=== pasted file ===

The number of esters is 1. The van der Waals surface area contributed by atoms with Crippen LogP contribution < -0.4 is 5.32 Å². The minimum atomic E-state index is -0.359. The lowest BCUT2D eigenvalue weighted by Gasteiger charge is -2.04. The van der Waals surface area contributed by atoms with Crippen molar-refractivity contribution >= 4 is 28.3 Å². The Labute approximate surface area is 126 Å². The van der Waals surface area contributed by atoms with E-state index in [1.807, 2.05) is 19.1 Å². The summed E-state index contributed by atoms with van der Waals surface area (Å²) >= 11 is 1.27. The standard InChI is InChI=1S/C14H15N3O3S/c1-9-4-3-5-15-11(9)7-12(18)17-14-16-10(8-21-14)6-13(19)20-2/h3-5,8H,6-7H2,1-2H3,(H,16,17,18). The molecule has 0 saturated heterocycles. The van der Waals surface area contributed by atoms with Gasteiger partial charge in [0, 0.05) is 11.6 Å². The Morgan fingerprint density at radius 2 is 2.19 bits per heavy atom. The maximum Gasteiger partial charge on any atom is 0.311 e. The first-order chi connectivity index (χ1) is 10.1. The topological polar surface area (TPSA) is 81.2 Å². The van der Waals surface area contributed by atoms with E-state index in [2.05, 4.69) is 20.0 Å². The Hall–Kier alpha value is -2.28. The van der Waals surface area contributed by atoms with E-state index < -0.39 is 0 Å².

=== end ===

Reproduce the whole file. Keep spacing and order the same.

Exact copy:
The number of esters is 1. The van der Waals surface area contributed by atoms with Crippen LogP contribution < -0.4 is 5.32 Å². The minimum atomic E-state index is -0.359. The lowest BCUT2D eigenvalue weighted by Gasteiger charge is -2.04. The van der Waals surface area contributed by atoms with Crippen molar-refractivity contribution >= 4 is 28.3 Å². The Labute approximate surface area is 126 Å². The van der Waals surface area contributed by atoms with E-state index in [1.807, 2.05) is 19.1 Å². The summed E-state index contributed by atoms with van der Waals surface area (Å²) >= 11 is 1.27. The standard InChI is InChI=1S/C14H15N3O3S/c1-9-4-3-5-15-11(9)7-12(18)17-14-16-10(8-21-14)6-13(19)20-2/h3-5,8H,6-7H2,1-2H3,(H,16,17,18). The molecule has 0 saturated heterocycles. The van der Waals surface area contributed by atoms with Gasteiger partial charge in [0, 0.05) is 11.6 Å². The Morgan fingerprint density at radius 2 is 2.19 bits per heavy atom. The maximum Gasteiger partial charge on any atom is 0.311 e. The first-order chi connectivity index (χ1) is 10.1. The topological polar surface area (TPSA) is 81.2 Å². The van der Waals surface area contributed by atoms with E-state index in [2.05, 4.69) is 20.0 Å². The Hall–Kier alpha value is -2.28. The van der Waals surface area contributed by atoms with E-state index < -0.39 is 0 Å².